Cate Blanchett pencils in some time for herself
With three movies out a nd three in the pipeline, settling down to a single job near her home may feel rather exotic to the busy actor.
By WASHINGTON POST
Published January 14, 2007
Swallowing bites of lunch between fielding a reporter's questions about her three current movies, Cate Blanchett was simultaneously trying to calm down her two young children. They could be heard squealing in the background, jet-lagged after a marathon flight from their home in Sydney, Australia (14 hours to Los Angeles, then five more to Manhattan, after a layover).
Such multitasking - or at least switching from one focus to the next - doesn't seem to faze Blanchett, 37, who recently made her directorial debut with a revival of Harold Pinter's A Kind of Alaska, half of a double bill of one-acts at the Sydney Theatre Company. Along with her husband, playwright Andrew Upton, who directed David Mamet's Reunion, Blanchett will take over the role of co-artistic director of the theater beginning in 2008, allowing herself three months off each year to pursue outside projects. Rather than a renunciation of film work, however, Blanchett prefers to think of it as a welcome return to normalcy.
"A lot of sane actors only do one job a year anyway," she points out. What's more, she's looking forward to settling down and educating her children in one place after a lifestyle she calls "peripatetic to an extraordinary degree," a result of what she estimates must have been one move every five months over the past few years. "It'll be exotic," she jokes of her future sedentary life down under. "It's wildly exotic to me."
An odd sentiment, perhaps, coming from someone who can be seen currently playing a married British high school teacher who has an affair with a 15-year-old student (Notes on a Scandal, which opened Friday in the Tampa Bay area); an American tourist who is accidentally shot while vacationing in Morocco (Babel, currently in theaters); and a German woman who turns to prostitution in post-World War II Berlin (The Good German; no local opening date yet).
Character and beyond
Of the three, Blanchett has described the part of Sheba in Scandal as "the hardest journey of connection" she has ever had with a character. Part of it was what the actor calls the character's "desire to be exposed," an impulse that goes against the grain of Blanchett's natural desire for privacy. "My problem is I'm not an exhibitionist. That's why I'm always saying I'll give it up. It takes a lot for me to get up in front of other people and do it."
Beyond that, Blanchett was turned off by the idea of a grown woman having sex with a boy. "I think I was surprised at how strongly morally repugnant the whole thing was to me," she says, while careful to add that she doesn't have to identify with a character to take a part. "I'm not an actress who feels that I have to relate the character's experience to my own life, because I think, in the end, that's a very reductive way to think about a character."
Character, in fact, isn't typically the primary thing that draws her to a project. Rather, she says, she's interested in how she can contribute to the work as a whole. That's largely what persuaded her to take a part in Alejandro Gonzalez Iqarritu's Babel, an invitation she initially resisted because the character spends 95 percent of her screen time moaning and bleeding on the floor of a hut. "It became a bit of a running joke with Alejandro," Blanchett says, recalling that she "would turn up to the same room in the village and say, 'Where do you want me today? Oh, I guess you'll be wanting me in the corner, covered in blood, lying on the mat.' "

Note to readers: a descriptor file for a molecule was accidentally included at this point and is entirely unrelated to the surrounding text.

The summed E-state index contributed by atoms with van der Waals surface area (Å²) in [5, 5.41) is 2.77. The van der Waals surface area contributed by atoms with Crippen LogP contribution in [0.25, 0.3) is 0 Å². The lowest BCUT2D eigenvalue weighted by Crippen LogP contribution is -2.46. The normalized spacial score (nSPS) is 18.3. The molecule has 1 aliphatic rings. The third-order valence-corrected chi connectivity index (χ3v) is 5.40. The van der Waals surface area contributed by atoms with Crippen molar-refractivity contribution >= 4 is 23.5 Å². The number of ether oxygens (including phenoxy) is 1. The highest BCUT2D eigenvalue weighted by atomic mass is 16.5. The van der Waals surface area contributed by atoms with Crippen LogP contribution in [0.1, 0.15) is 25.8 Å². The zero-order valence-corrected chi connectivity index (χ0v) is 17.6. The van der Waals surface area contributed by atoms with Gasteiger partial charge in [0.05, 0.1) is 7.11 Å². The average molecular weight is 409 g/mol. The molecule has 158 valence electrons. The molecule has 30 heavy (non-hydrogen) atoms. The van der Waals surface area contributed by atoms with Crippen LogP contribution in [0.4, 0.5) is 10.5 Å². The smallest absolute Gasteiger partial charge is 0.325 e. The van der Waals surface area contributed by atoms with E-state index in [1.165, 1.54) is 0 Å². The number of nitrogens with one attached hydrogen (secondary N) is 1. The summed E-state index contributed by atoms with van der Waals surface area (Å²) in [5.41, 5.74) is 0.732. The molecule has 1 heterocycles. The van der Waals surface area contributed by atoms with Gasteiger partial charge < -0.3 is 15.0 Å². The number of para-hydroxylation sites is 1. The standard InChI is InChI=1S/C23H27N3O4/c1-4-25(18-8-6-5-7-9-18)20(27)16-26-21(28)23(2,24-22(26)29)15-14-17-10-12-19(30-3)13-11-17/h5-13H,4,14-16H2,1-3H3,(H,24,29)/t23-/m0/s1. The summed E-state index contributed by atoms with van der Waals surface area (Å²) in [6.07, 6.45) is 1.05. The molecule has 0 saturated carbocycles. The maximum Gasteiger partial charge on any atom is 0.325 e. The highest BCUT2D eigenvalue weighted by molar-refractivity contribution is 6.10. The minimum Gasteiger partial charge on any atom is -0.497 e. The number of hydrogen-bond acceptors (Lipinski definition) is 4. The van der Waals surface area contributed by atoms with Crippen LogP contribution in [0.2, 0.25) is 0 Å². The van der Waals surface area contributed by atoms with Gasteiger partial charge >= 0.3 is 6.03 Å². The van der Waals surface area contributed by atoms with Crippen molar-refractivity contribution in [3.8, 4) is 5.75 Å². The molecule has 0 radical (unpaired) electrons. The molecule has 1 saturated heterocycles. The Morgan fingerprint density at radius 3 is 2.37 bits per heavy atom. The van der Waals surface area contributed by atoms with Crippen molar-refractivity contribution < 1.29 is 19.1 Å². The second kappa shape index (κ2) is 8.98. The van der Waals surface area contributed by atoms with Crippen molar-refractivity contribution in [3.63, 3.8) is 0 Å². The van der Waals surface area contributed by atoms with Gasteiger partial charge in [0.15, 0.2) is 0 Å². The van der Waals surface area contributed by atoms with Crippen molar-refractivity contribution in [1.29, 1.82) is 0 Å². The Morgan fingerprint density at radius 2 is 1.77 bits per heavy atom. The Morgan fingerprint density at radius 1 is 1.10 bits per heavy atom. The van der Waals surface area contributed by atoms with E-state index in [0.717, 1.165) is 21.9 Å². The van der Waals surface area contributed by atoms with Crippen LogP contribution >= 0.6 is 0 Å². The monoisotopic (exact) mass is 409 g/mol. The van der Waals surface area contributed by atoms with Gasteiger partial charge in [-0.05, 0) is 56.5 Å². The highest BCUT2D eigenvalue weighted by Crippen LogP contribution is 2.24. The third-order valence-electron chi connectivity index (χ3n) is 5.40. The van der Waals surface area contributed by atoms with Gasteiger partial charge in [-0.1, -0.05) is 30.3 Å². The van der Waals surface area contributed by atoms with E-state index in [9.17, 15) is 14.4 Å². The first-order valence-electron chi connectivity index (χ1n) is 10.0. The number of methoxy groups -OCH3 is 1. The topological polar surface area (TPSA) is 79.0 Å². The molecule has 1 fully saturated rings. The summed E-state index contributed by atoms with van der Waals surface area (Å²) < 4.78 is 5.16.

It was only a three-week shoot, but an intense and physically demanding one in the middle of the desert. The surreal low point came, according to Blanchett, when she realized that the crew was pouring real "meat juice" on her to attract flies. "At one point, I saw this fellow with an old water bottle with a whole lot of blow flies buzzing around it, and I realized he was the fly wrangler, who would sit behind where I could see him and release the flies on cue to be attracted to the wound."
The acting muscles exercised in that part - "How many shades of red can I paint? How many definitions of pain can I underline?" is how Blanchett characterizes it - were the "complete antithesis" of those utilized in The Good German. That plot-oriented, black-and-white thriller is "all about what a character did and said," and not what was going on inside her head.
In addition to Blanchett's three movies in theaters, she has three more on the horizon: The Curious Case of Benjamin Button, a romantic fantasy about a man who is growing younger; the part of the Virgin Queen in Shekhar Kapur's The Golden Age, a reprise of her title role in 1998's Elizabeth; and one of several actors playing Bob Dylan in I'm Not There.
Leaning on experience
In that last film, a "gloriously insane idea" due out this year from "the screwball brain" of Todd Haynes, she says, Blanchett shares screen time with Richard Gere, Christian Bale, Heath Ledger and others, playing several aspects of the singer-songwriter over his long career. Blanchett plays the mid 1960s "electric" Dylan.
"I think the process of connecting to a character happens by osmosis," says Blanchett, who says the thing she misses most is the luxury of lengthy character research. "I think, after having children, my preparation time just became a lot more economical," she says. "There's a lot of things which I loved doing - the reading around, the chatting, the long talks late into the evening, which you now can't do. But in the end, I think a lot of that stuff is to stave off anxiety, and I think the more I've done, the less anxious I've become."